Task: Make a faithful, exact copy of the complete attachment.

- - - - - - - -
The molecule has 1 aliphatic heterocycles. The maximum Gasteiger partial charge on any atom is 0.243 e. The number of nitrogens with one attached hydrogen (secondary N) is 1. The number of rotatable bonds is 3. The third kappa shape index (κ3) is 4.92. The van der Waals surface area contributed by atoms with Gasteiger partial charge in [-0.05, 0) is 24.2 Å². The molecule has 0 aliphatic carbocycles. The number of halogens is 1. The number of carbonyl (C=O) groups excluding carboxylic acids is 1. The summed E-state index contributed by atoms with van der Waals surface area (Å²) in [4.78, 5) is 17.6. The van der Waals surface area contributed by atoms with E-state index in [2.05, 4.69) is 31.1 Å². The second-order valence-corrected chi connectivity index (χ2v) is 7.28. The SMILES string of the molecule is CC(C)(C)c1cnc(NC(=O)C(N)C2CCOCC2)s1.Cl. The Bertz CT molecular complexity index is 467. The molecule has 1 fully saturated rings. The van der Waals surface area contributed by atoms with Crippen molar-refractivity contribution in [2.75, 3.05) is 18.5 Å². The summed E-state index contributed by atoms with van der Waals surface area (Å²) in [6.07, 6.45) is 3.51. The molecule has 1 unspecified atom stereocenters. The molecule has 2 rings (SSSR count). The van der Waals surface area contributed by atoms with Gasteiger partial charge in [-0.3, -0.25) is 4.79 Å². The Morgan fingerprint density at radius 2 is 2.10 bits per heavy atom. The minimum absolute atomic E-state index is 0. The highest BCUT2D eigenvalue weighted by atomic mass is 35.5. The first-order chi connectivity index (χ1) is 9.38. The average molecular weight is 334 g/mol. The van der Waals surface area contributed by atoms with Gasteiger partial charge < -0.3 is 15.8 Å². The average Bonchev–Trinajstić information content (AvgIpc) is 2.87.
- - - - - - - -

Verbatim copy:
The molecule has 1 aliphatic heterocycles. The maximum Gasteiger partial charge on any atom is 0.243 e. The number of nitrogens with one attached hydrogen (secondary N) is 1. The number of rotatable bonds is 3. The third kappa shape index (κ3) is 4.92. The van der Waals surface area contributed by atoms with Gasteiger partial charge in [-0.05, 0) is 24.2 Å². The molecule has 0 aliphatic carbocycles. The number of halogens is 1. The number of carbonyl (C=O) groups excluding carboxylic acids is 1. The summed E-state index contributed by atoms with van der Waals surface area (Å²) in [4.78, 5) is 17.6. The van der Waals surface area contributed by atoms with E-state index in [2.05, 4.69) is 31.1 Å². The second-order valence-corrected chi connectivity index (χ2v) is 7.28. The SMILES string of the molecule is CC(C)(C)c1cnc(NC(=O)C(N)C2CCOCC2)s1.Cl. The Bertz CT molecular complexity index is 467. The molecule has 1 fully saturated rings. The van der Waals surface area contributed by atoms with Crippen molar-refractivity contribution in [2.75, 3.05) is 18.5 Å². The summed E-state index contributed by atoms with van der Waals surface area (Å²) in [6.07, 6.45) is 3.51. The molecule has 1 unspecified atom stereocenters. The molecule has 2 rings (SSSR count). The van der Waals surface area contributed by atoms with Gasteiger partial charge in [-0.3, -0.25) is 4.79 Å². The Morgan fingerprint density at radius 2 is 2.10 bits per heavy atom. The minimum absolute atomic E-state index is 0. The highest BCUT2D eigenvalue weighted by atomic mass is 35.5. The first-order chi connectivity index (χ1) is 9.38. The average molecular weight is 334 g/mol. The van der Waals surface area contributed by atoms with Gasteiger partial charge < -0.3 is 15.8 Å². The average Bonchev–Trinajstić information content (AvgIpc) is 2.87.